"I love Rome!" said she, passionately, one day, as accompanied by Godolphin, she left the Vatican; "I feel my soul grow larger amidst its ruins. Elsewhere, through Italy, we live in the present, but here in the past."

"Say not that that is the better life, dear Constance; the present--can we surpass it?"

Constance blushed, and thanked her lover with a look that told him he was understood.

"Yet," said she, returning to the subject, "who can breathe the air that is rife with glory, and not be intoxicated with emulation? Ah, Percy!"

"Ah, Constance! and what wouldst thou have of me? Is it not glory enough to be thy lover?"

"Let the world be as proud of my choice as I am." Godolphin frowned; he penetrated in those words to Constance's secret meaning. Accustomed to be an idol from his boyhood, he resented the notion that he had need of exertion to render him worthy even of Constance; and sensible that it might be thought he made an alliance beyond his just pretensions, he was doubly tenacious as to his own claims. Godolphin frowned, then, and turned away in silence. Constance sighed; she felt that she might not renew the subject. But, after a pause, Godolphin himself continued it.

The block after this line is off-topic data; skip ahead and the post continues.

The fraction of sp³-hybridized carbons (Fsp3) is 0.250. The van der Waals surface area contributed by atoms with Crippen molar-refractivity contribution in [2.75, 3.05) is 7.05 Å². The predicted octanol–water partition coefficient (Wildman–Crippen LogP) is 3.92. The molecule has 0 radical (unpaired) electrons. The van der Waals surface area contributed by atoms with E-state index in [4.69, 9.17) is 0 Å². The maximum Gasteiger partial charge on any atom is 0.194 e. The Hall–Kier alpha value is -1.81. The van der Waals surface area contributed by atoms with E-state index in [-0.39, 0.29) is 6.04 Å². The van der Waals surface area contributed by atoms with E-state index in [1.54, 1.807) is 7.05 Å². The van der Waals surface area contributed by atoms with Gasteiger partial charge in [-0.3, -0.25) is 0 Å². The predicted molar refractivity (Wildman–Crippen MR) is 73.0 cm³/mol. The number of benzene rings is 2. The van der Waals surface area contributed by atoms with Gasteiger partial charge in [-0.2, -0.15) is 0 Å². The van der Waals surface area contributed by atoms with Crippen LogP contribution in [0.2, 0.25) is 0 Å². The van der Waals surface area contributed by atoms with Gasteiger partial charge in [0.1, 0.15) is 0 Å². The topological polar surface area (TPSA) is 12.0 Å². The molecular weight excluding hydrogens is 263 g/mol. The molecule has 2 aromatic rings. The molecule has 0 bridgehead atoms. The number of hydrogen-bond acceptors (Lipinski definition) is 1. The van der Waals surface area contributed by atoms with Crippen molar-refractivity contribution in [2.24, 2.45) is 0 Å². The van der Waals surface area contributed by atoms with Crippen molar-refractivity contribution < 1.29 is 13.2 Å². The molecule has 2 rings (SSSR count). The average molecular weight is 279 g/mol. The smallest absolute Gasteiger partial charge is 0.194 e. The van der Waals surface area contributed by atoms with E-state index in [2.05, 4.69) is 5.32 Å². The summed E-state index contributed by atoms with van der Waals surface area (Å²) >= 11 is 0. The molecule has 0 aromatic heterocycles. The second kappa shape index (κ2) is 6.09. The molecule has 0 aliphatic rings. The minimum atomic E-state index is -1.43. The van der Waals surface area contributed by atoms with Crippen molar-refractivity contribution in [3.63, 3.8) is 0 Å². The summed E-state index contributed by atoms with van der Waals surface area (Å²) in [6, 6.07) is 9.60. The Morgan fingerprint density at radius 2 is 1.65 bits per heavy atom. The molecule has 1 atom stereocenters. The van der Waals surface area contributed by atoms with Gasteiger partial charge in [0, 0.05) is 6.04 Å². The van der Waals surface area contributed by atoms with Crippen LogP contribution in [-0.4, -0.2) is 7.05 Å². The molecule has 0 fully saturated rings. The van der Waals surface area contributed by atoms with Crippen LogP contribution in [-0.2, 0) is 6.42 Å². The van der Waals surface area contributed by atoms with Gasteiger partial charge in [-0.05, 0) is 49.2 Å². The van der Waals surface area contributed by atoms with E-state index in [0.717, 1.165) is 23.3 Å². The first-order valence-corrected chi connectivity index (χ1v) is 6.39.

"Constance," said he, in a low firm voice, "let us understand each other. You are all to me in the world; fame, and honor, and station and happiness. Am I, also, that all to you? If there be any thought at your heart which whispers you, 'You might have served your ambition better; you have done wrong in yielding to love and love only,'--then, Constance, pause; it is not too late."

"Do I deserve this, Percy?"

"You drop words sometimes," answered Godolphin, "that seem to indicate that you think the world may cavil at your choice, and that some exertion on my part is necessary to maintain your dignity. Constance, need I say, again and again, that I adore the very dust you tread on? But I have a pride, a self-respect, beneath which I cannot stoop; if you really think or feel this, I will not condescend to receive even happiness from you: let us part."

Constance saw his lips white and quivering as he spoke; her heart smote her, her pride vanished: she sank on his shoulder, and forgot even ambition; nay, while she inly murmured at his sentiment, she felt it breathed a sort of nobility that she could not but esteem. She strove then to lull to rest all her more worldly anxieties for the future; to hope that, cast on the exciting stage of English ambition, Godolphin must necessarily be stirred despite his creed; and if she sometimes doubted, sometimes despaired of this, she felt at least that his presence had become dearer to her than all things. Nay, she checked her own enthusiasm, her own worship of fame, since they clashed with his opinions; so marvellously and insensibly bad Love bowed down the proud energies and the lofty soul of the daughter of John Vernon.